Shepherds by the side of the channel use the same water for their sheep.
“The water has been getting dirtier and it's level lower,” says one shepherd, Samer Mansour, 24. “It is our only source of water."
By the time construction on the showcase infrastructure project finished in the late 1980s, treated wastewater had become the canal's main source.
Rapid population growth, over-farming, geopolitical changes and more frequent droughts have compounded Jordan’s water problems.
The 110-kilometre canal originates in northern Jordan's Yarmouk River Basin and feeds large parts of the Jordan Rift Valley. The valley is a very dry region, of which many parts are below sea level, and accounts for one third of the 100,000 hectares of irrigated land in the kingdom.
The water feeding the canal was relatively plentiful before Israel occupied the West Bank in 1967, consolidating its control of the River Jordan. Neighbouring Syria has increasingly dammed the Yarmouk since.
Better-quality water, a significant proportion of which comes from Israel under the 1994 Wadi Araba Treaty, has been diverted in the past decade to meet drinking requirements in Amman.
The shepherds, like Mr Mansour, receive water from the canal for free, as do the region's farmers.
But its declining water quality, and the smaller amounts being allocated to users, have contributed to a reduction in farm yields.
'Next year it will be worse'
Farm owner Abdulhadi Youssef says that the last good year for his tomatoes, cucumbers, bell peppers and aubergines was 2013.
Mr Youssef grows his crops in 50 plastic greenhouses near the canal. His farm's output has declined steadily to 60 per cent of its levels eight years ago.
Water from the canal no longer comes daily, and its low quality has affected the soil.
The season, from September to April, is two months shorter, and several neighbouring farms have gone bankrupt, he says.
“As soon the weather heats up, the crops go bad,” he says.
His tomato harvest has declined from 900 boxes annually to between 350 to 500 boxes.
“Next year it will be worse,” he says.
At 100 cubic metres each year, Jordan's per capita share of water is one of the lowest in the world.
Rainfall, which averages about 100 millimetres a year, is also among the lowest.
'Water poverty in Jordan is extreme'
In Jerash, north of Amman, farmer Rateb Silwan expects a poor season this year because of drought.
He forecasts that his two-hectare plot will bring in 600 to 800 litres of olive oil, compared with 1,200 litres last year. The same plot used to bring in nearly 2,000 litres in the 1970s.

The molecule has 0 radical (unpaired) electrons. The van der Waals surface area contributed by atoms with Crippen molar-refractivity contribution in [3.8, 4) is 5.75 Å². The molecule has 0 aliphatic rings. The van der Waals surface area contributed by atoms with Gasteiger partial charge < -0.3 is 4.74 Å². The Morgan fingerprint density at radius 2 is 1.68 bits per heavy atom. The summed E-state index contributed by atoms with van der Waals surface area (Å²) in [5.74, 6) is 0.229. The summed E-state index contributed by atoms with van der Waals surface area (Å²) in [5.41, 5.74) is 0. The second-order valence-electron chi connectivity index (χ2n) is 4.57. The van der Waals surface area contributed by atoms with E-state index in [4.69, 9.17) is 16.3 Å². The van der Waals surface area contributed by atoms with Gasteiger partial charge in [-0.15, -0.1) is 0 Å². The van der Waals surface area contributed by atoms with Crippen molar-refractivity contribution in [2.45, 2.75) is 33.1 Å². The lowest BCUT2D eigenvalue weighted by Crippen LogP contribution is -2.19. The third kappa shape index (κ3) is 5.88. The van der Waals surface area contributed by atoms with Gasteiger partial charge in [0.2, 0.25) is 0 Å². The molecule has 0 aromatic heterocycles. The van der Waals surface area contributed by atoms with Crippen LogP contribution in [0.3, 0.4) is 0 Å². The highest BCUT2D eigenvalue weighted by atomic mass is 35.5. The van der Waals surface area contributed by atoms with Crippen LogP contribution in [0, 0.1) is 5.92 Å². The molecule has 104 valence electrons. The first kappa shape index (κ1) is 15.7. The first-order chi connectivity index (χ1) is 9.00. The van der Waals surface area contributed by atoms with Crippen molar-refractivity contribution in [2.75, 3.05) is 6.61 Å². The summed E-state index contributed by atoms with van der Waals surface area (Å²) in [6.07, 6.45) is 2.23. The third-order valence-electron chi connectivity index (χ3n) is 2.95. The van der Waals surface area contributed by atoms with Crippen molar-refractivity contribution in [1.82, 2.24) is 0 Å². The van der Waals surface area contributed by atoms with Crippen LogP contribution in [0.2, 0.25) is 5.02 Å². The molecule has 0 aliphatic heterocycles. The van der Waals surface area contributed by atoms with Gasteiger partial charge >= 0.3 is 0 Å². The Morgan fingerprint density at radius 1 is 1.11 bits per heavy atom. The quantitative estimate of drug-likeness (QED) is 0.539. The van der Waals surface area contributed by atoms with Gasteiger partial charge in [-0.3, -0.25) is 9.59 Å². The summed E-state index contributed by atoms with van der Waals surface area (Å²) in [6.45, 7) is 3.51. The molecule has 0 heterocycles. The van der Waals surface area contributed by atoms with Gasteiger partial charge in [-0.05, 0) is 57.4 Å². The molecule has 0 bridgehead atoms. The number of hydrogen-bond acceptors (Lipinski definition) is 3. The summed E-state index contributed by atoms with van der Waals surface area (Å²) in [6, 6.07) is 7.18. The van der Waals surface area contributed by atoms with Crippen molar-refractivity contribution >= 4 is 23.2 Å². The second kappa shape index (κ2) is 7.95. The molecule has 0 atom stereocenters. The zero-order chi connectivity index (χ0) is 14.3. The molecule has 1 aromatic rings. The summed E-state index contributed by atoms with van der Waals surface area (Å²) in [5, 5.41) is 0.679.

“Droughts were almost unheard of then. Now they happen every four years or so,” he said.
Some farmers in the Jordan Rift Valley, who can afford the investment, have switched from vegetables to dates.
Dates consume less water and bring in more money because of demand from the Gulf.
“If there was more water in the canal there would have been more date farming for sure,” says Hassan Al Sawalha, who manages a date farm in the area.
But agriculture expanded significantly in the past decade in the desert areas above the Jordan Valley.
Farms above the Jordan Valley are fed by groundwater.
Olive, peach and almond farms straddle desert roads from the north to the south of the kingdom.
These desert regions are mostly inhabited by tribes that are a bedrock of support for the Hashemite monarchy that has ruled Jordan since the kingdom was founded with British support 100 years ago.
According to official figures, many of the wells in tribal areas are illegal. Data shows that theft and leaks account for 30 per cent of losses in the water network every year.
Last week, Irrigation Minister Mohammad Al Najjar said the kingdom’s groundwater “is being exhausted”.
He steered clear of identifying the specific regions with illegal wells, saying only that farmers "caught red-handed are transferred to the judiciary”.
The immediate solution, the minister said, is to carry out an as-yet unrealised plan to desalinate water from the Red Sea and pump it north.
Agriculture accounts for 5 per cent of Jordan’s gross domestic product while consuming about 55 per cent of the country’s fresh water.
However, most of the water consumed in the Jordan River Valley is treated water, in contrast to unsustainable groundwater consumption in the highlands.
Jawad Al Bakri, an agriculture professor at the University of Jordan says groundwater is being pumped at double the safe yield of 300 million cubic metres a year, at least.
“We lost some of the aquifers due to over pumping,” he says.
Jordan’s policies of “expanding agribusiness and utilising desert areas to produce food” need to be altered, he says.
Prof Al Bakri says worsening water quality could eradicate 5,000 hectares of citrus farming in the Jordan Rift Valley.
He is working with the German Corporation for International Co-operation, or GIZ, on a plan to reduce the size of irrigated areas while increasing yields.
Although the plan takes into consideration local conditions and divides the kingdom into agricultural zones, instead of more uniform policies covering the country, it still requires government diktat.
Prof Al Bakri says efficiency can be achieved "by adopting suitable cropping patterns and studying demand” for each zone.
“Why do we have huge amounts of tomatoes? There are other, strategic crops,” he says, suggesting potatoes, carrots and onions instead.
He also suggested that farmers in certain areas could move towards livestock or medicinal oils, which need less irrigation, and less land, than other widely grown crops.
“Water poverty in Jordan is extreme,” he says.